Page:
Megiddo is a supernatural ride into a world teetering on the edge of the Apocalypse. It follows the rise of a Machiavellian leader bent on amassing the armies of the world for the battle of... See full summary »
When small-time criminal Casey and local detective Madeline get caught in a cross-fire between dirty F.B.I. agents and their drug cartel friends because of a very important computer disk ... See full summary »
Ancient codes hidden within the Torah reveal the secrets of global events, past (i.e., Hitler, the Kennedy assassination, the Gulf War), present, and future. One man (York) is after the ... See full summary »
Casper Van Dien,
Some gravity-defying being is killing women in Sydney, Australia, and removing their eyes. The only hope of catching the fiend lies in a hapless man with a psychic link to the killer, who ... See full summary »
Al is caught between his loyalty to the police force and his love for his brother in a tense setting. It seems that his brother, Rudy, was involved in a mob hit that could potentially start... See full summary »
Murders in Seoul, Korea and in America pair two cops from each of the countries together to solve the crimes. The investigation leads to a gang war between the Mafia and the Yakuza, but one... See full summary »
A world-renowned spiritual leader arrives in the Asian nation of Purma to give a teaching to the faithful. Accompanying him is a retinue of monks and attendants, including his personal ... See full summary »
Megiddo is a supernatural ride into a world teetering on the edge of the Apocalypse. It follows the rise of a Machiavellian leader bent on amassing the armies of the world for the battle of Armageddon while calamities of Biblical proportions pummel the Earth. Though both prequel and sequel to The Omega Code, Megiddo works also as a stand alone story for anyone who missed its predecessor. For at its emotional core, Megiddo is the Caine and Abel story of the two men enamoured with the same woman, raised as brothers, who grew up to find themselves pitted against each other over the fate and souls of the entire world. Written by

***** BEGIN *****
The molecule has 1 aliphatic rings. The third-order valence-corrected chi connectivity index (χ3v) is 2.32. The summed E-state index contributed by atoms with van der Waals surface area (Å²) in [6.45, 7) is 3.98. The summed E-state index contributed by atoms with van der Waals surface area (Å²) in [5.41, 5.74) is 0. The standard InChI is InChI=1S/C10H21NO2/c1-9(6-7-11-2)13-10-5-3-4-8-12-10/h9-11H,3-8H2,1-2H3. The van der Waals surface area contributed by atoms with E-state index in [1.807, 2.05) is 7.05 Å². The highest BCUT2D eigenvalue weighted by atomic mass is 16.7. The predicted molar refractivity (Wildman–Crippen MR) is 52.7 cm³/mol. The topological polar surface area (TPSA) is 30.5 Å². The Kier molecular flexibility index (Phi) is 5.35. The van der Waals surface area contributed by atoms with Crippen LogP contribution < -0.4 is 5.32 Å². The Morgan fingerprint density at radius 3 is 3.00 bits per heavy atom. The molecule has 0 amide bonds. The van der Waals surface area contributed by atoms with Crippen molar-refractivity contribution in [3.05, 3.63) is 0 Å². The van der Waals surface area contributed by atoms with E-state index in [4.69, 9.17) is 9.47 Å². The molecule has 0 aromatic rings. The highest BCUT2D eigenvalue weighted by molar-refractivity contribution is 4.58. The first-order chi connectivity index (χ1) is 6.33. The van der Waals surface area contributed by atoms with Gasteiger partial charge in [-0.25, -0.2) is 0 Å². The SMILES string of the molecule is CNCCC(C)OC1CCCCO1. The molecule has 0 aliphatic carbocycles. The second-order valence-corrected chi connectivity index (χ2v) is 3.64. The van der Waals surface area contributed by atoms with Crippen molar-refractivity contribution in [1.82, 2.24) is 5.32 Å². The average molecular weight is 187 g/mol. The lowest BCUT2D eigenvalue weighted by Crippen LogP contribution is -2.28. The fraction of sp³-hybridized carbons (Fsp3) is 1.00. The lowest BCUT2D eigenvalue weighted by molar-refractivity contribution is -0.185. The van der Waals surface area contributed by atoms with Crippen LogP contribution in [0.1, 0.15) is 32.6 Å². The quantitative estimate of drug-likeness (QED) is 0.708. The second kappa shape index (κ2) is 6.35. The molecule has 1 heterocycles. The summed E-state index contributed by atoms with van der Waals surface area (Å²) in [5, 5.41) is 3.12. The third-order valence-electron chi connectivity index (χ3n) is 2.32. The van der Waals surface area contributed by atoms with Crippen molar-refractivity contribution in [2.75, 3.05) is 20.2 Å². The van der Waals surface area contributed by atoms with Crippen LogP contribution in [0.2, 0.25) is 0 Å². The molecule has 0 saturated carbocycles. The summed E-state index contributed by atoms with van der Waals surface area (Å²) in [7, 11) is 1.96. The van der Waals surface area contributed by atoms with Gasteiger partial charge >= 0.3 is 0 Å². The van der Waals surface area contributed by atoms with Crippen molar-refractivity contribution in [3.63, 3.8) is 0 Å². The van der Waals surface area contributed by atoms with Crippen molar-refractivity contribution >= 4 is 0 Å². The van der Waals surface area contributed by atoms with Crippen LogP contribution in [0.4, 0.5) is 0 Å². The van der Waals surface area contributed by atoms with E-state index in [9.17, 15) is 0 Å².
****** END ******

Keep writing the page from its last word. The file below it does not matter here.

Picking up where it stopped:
My wife suggested we see "Megiddo," and I'm glad she did. It's refreshingly different and indeed entertaining to watch a film lacking the ubiquitous dark-green haze of linguistic pollution or the hackneyed writer's block cure-all: nudity.
Entertaining though it was, "Megiddo" represents interpretations of the endtimes described in the biblical Book of Revelations or Apocalypse that are current among many of us. Might there be other interpretations that a film should consider as well that go beyond the strictly literal? Perhaps that is too much to ask of one film, given the circumstances of its production.
Humanity's struggle between good and evil was a thematic constant in this film, as in Judaism's Yom Kippur, Christianity's atonement, Islam's only now barely understood jihad (the struggle over the sinful self to be one with God's will). For all its literal stance, the film is poignantly significant given the recent horror (that humankind is wont to visit upon its own) in New York, Washington, Pennsylvania, and in other stricken areas world-wide.
See "Megiddo" (and read the book, or read the book first) and judge for yourself. Are the endtimes the stuff of spectacular special effects (some quite profoundly moving as was God's parting of the Red Sea in "The Ten Commandments"), or is the Holy Bible's text possessed of far more subtlety and significance than we think or films display?
7 of 8 people found this review helpful.
Was this review helpful to you?